To fully understand the specifications of the SFPT, we must
return to the history of WWII. In particular, we must recall the details of the war in the Pacific.
The Beginning of WWII in the Pacific
"Yesterday, December 7, 1941 -- a date which will live in
infamy -- the United States of America was suddenly and deliberately
attacked by naval and air forces of the Empire of Japan." President
Roosevelt's speech of December 8, 1941, was immediately followed by a
Congressional Declaration of War. On the following day, December 9th, the
Chiang Kai-shek's Republic of China also declared war against Japan.
Formosa and the Pescadores had been ceded to Japan in the 1895 Treaty of Shimonoseki. Under international law, there is no doubt that Japan had possession of the sovereignty of these areas after 1895.
In fact, the Washington Naval Treaty of Feb. 1922 fully recognized "Formosa and the Pescadores" as insular areas of Japan.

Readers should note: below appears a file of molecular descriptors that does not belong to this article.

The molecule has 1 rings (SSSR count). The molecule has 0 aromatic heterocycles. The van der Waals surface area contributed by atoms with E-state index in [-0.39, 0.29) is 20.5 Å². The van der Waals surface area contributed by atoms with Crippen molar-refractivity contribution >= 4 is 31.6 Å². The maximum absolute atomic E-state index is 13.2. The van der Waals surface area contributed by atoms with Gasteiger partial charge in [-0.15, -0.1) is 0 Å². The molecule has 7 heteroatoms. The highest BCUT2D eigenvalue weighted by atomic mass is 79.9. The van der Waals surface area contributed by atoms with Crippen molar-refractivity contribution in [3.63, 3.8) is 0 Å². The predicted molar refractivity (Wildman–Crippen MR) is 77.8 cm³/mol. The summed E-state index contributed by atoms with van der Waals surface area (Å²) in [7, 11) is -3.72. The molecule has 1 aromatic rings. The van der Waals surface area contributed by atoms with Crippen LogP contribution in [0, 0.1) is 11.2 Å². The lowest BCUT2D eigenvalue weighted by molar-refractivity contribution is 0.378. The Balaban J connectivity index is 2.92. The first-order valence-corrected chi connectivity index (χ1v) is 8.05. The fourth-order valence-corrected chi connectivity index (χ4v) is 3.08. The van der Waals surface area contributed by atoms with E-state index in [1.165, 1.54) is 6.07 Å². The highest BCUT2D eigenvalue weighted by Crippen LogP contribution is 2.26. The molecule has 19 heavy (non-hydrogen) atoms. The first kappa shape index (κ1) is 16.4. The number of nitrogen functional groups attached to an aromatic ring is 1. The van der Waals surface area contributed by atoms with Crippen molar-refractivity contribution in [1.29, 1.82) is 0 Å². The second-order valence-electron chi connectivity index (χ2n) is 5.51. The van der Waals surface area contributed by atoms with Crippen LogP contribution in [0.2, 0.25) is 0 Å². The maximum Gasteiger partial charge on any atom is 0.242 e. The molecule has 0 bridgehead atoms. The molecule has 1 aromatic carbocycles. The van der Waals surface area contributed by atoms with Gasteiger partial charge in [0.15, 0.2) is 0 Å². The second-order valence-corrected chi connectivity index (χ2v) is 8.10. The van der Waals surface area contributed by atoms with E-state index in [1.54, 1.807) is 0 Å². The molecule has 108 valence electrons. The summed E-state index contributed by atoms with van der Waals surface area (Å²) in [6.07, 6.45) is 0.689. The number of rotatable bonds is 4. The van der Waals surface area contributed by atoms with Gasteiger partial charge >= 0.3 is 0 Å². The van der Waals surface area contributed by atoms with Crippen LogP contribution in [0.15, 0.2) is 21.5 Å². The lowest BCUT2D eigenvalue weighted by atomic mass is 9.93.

World Congress in Taipei
The First World Congress of the Taiwan Civil Government was held in Taipei on April 25, 2010.
The over 300 attendees came from Taiwan and nearly ten foreign countries. Preparatory business for the establishment of a TCG Office in Washington D.C. in was discussed, and appointments of personnel and officers were announced.
Decisions were made on three important categories of needed coordination with US government agencies. These will be the initial focus of the TCG's work in Washington D.C.
These categories are:
1. Under the Senate ratified San Francisco Peace Treaty (SFPT) of 1952, native Taiwanese people are stateless, and the Taiwan Relations Act (TRA) contains no provisions to rectify this injustice. Hence, these native Taiwanese people are entitled to some form of travel documents ("passports") issued by, and/or authorized by, the US Dept. of State.